Friday, February 6, 2009

Enrolments on the rise to buck the trend

AUSTRALIA'S $13 billion export education industry has defied predictions of a sharp slump in demand to register a 10-15 per cent spike in applications this year.

Some universities are even predicting a boom year ahead as the world slips further into recession.

The latest 2009 enrolment figures, compiled by a group of university directors of international education and obtained by the HES, suggest that the global economic crisis will trigger a flight to higher education.

Information shared by 20 international directors comparing the number of places accepted by international students in the last week of January with the corresponding number last year reveals a rise in student numbers.

Three universities are reporting static commencements compared with last year, and one a slight decline. But 16 universities report increases of between 10 per cent and 15 per cent, while some are seeing much larger rises.

Growth in postgraduate coursework is understood to be running at about 10 per cent, while research intensive universities are reporting double digit growth in new international research students.

Two factors, however, caution against over-reliance on the information gathered by international directors. First, a number of universities declined to share enrolment figures with the group. Second, international students appear to be taking advantage of the downturn in the value of the dollar by paying the first instalment of their fees earlier.

Despite these caveats the international director of a big metropolitan university, who declined to be named, told the HES: "The magnitude of the increase at this point is a clear indicator that the growth in international enrolments in the higher education sector in Australia is not slowing. We may well be looking at a continuation of the same strong level of growth that the sector experienced in 2008."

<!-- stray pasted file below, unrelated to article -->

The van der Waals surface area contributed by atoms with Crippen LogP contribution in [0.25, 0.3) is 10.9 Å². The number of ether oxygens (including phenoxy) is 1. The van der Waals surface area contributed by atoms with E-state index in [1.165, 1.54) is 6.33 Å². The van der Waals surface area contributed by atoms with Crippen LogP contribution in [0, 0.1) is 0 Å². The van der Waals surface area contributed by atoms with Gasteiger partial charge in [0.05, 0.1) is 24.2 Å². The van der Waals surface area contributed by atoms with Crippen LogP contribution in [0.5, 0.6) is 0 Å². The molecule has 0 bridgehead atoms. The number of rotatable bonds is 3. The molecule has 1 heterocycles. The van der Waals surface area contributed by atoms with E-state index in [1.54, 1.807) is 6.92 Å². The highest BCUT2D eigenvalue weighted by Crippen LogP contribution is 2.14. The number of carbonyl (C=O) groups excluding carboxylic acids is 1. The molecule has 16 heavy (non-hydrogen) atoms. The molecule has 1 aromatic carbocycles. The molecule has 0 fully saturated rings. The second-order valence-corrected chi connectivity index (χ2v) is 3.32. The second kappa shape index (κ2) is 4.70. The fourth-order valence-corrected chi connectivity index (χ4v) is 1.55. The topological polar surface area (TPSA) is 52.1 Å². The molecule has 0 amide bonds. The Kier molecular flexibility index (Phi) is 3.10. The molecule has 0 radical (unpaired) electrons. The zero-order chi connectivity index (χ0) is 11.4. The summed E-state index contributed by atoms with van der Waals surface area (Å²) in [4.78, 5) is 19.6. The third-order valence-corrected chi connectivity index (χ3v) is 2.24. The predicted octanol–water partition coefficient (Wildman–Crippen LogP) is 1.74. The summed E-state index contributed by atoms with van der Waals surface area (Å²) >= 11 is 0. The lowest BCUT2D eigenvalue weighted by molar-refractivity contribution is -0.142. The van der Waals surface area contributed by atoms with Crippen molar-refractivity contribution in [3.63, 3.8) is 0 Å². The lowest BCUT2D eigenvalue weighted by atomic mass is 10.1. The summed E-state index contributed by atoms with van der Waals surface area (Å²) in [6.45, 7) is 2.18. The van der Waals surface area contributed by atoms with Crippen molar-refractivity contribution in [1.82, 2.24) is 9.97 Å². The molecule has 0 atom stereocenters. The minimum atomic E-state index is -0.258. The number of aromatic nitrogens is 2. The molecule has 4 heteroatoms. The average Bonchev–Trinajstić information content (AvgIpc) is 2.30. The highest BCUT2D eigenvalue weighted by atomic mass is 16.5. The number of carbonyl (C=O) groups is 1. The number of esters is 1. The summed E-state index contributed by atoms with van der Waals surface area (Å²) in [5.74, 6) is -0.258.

He added that education in Asia was an essential expenditure not unlike a household staple, and a high proportion of families would continue to make sacrifices to give their children a university degree from an English-speaking country.

The university sector's bullish predictions come in the week that Navitas, the global education services provider, announced a record interim profit for the half year ended December 31, 2008, on the back of strong revenue increases across all group operations.

Net profit after tax increased by 15 per cent to $19 million, underpinned by a 34 per cent rise in total group revenue to $217.4million.

The University of Melbourne is one of several institutions anticipating a record number of international student enrolments in 2009. Melbourne vice-chancellor Glyn Davis told the HES that while it would be another month before reliable international figures emerge, enrolments at this stage appeared strong across the country, as students paid their fees and secured accommodation.

"Talking with colleagues in other large public universities it seems that deferments are down as you might expect in a recession," he said.

"So far this is consistent with the Asian crisis of 1997. In that year, to everyone's surprise and relief, numbers did not fall sharply. However, there were some variegated responses, as the rise of Chinese enrolments masked some significant falls from other Asian countries. In particular, Indonesian enrolments fell sharply and have yet to recover."

Jeffrey Smart, Pro Vice-Chancellor (International & Recruitment) at Swinburne University of Technology, said his university was experiencing strong growth in international acceptances for semester 1 2009 across all program levels: English language, TAFE and higher education.

"We are seeing increases from the majority of our source markets," Professor Smart said.

The University of South Australia's director international, Rob Greig, said the outlook for international student enrolments was encouraging.

"We will know more when Australian Education International first quarter data comes through in March, but early signs are that there is a pick up in both offers and acceptances overall," he said. "There looks to be some strong growth for us in Malaysia, China, Vietnam and Pakistan."

A spokesman for Macquarie University said there appeared to be no downturn in interest, or increase in deferrals, from international students.

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